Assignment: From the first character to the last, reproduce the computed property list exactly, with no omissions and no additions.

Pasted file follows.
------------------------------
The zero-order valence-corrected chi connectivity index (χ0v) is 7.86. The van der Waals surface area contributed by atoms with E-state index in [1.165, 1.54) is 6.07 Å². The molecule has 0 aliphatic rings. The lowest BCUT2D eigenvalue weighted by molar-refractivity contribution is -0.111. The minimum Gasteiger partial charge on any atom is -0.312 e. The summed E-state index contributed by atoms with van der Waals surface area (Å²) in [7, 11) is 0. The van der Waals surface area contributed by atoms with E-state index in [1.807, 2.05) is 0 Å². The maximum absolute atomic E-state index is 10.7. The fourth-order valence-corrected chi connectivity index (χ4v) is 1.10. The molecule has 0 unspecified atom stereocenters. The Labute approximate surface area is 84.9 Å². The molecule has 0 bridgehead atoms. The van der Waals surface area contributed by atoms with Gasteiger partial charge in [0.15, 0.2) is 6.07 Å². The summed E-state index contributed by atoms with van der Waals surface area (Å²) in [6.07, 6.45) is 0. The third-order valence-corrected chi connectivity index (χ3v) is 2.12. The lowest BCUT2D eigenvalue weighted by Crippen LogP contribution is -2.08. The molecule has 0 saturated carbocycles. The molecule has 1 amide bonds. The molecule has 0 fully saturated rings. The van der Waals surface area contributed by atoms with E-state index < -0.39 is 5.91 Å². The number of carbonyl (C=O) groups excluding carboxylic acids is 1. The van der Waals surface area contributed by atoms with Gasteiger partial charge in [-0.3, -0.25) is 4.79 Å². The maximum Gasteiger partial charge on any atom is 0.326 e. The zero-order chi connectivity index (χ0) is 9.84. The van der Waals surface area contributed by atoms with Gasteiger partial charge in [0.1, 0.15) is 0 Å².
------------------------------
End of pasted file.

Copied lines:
The zero-order valence-corrected chi connectivity index (χ0v) is 7.86. The van der Waals surface area contributed by atoms with E-state index in [1.165, 1.54) is 6.07 Å². The molecule has 0 aliphatic rings. The lowest BCUT2D eigenvalue weighted by molar-refractivity contribution is -0.111. The minimum Gasteiger partial charge on any atom is -0.312 e. The summed E-state index contributed by atoms with van der Waals surface area (Å²) in [7, 11) is 0. The van der Waals surface area contributed by atoms with E-state index in [1.807, 2.05) is 0 Å². The maximum absolute atomic E-state index is 10.7. The fourth-order valence-corrected chi connectivity index (χ4v) is 1.10. The molecule has 0 unspecified atom stereocenters. The Labute approximate surface area is 84.9 Å². The molecule has 0 bridgehead atoms. The van der Waals surface area contributed by atoms with Gasteiger partial charge in [0.15, 0.2) is 6.07 Å². The summed E-state index contributed by atoms with van der Waals surface area (Å²) in [6.07, 6.45) is 0. The third-order valence-corrected chi connectivity index (χ3v) is 2.12. The lowest BCUT2D eigenvalue weighted by Crippen LogP contribution is -2.08. The molecule has 0 saturated carbocycles. The molecule has 1 amide bonds. The molecule has 0 fully saturated rings. The van der Waals surface area contributed by atoms with E-state index < -0.39 is 5.91 Å². The number of carbonyl (C=O) groups excluding carboxylic acids is 1. The van der Waals surface area contributed by atoms with Gasteiger partial charge in [-0.3, -0.25) is 4.79 Å². The maximum Gasteiger partial charge on any atom is 0.326 e. The zero-order chi connectivity index (χ0) is 9.84. The van der Waals surface area contributed by atoms with Gasteiger partial charge in [0.1, 0.15) is 0 Å².